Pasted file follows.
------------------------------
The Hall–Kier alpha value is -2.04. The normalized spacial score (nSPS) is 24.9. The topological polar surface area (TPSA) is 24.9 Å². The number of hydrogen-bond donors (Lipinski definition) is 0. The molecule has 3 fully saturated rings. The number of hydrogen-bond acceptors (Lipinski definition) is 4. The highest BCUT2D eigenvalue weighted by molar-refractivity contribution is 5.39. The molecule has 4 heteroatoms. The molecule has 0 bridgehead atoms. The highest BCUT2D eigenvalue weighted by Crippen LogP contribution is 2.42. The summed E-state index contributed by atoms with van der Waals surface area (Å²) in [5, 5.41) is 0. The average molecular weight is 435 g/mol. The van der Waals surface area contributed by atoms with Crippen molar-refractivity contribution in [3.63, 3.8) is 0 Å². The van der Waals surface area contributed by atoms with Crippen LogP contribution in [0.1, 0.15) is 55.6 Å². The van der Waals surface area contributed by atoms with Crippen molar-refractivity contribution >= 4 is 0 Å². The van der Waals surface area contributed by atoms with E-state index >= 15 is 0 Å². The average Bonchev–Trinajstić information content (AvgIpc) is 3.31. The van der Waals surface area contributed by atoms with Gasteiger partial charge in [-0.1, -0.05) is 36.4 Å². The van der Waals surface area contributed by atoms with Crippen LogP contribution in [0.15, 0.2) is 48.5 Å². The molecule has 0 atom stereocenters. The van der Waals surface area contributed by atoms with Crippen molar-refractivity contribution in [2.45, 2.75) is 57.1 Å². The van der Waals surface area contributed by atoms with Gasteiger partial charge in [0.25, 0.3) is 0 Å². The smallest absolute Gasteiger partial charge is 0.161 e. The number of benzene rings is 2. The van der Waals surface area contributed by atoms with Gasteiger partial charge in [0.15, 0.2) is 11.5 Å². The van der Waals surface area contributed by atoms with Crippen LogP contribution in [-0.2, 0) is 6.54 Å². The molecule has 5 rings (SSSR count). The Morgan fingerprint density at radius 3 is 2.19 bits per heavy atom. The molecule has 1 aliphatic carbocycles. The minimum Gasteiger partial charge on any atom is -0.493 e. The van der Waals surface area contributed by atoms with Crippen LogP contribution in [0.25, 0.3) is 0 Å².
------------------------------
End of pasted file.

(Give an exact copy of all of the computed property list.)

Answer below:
The Hall–Kier alpha value is -2.04. The normalized spacial score (nSPS) is 24.9. The topological polar surface area (TPSA) is 24.9 Å². The number of hydrogen-bond donors (Lipinski definition) is 0. The molecule has 3 fully saturated rings. The number of hydrogen-bond acceptors (Lipinski definition) is 4. The highest BCUT2D eigenvalue weighted by molar-refractivity contribution is 5.39. The molecule has 4 heteroatoms. The molecule has 0 bridgehead atoms. The highest BCUT2D eigenvalue weighted by Crippen LogP contribution is 2.42. The summed E-state index contributed by atoms with van der Waals surface area (Å²) in [5, 5.41) is 0. The average molecular weight is 435 g/mol. The van der Waals surface area contributed by atoms with Crippen molar-refractivity contribution in [3.63, 3.8) is 0 Å². The van der Waals surface area contributed by atoms with Crippen LogP contribution in [0.1, 0.15) is 55.6 Å². The van der Waals surface area contributed by atoms with Crippen molar-refractivity contribution >= 4 is 0 Å². The van der Waals surface area contributed by atoms with E-state index >= 15 is 0 Å². The average Bonchev–Trinajstić information content (AvgIpc) is 3.31. The van der Waals surface area contributed by atoms with Gasteiger partial charge in [-0.1, -0.05) is 36.4 Å². The van der Waals surface area contributed by atoms with Crippen LogP contribution in [0.15, 0.2) is 48.5 Å². The molecule has 0 atom stereocenters. The van der Waals surface area contributed by atoms with Crippen molar-refractivity contribution in [2.45, 2.75) is 57.1 Å². The van der Waals surface area contributed by atoms with Gasteiger partial charge in [0.25, 0.3) is 0 Å². The smallest absolute Gasteiger partial charge is 0.161 e. The number of benzene rings is 2. The van der Waals surface area contributed by atoms with Gasteiger partial charge in [0.15, 0.2) is 11.5 Å². The van der Waals surface area contributed by atoms with Crippen LogP contribution in [-0.2, 0) is 6.54 Å². The molecule has 5 rings (SSSR count). The Morgan fingerprint density at radius 3 is 2.19 bits per heavy atom. The molecule has 1 aliphatic carbocycles. The minimum Gasteiger partial charge on any atom is -0.493 e. The van der Waals surface area contributed by atoms with Crippen LogP contribution in [0.25, 0.3) is 0 Å².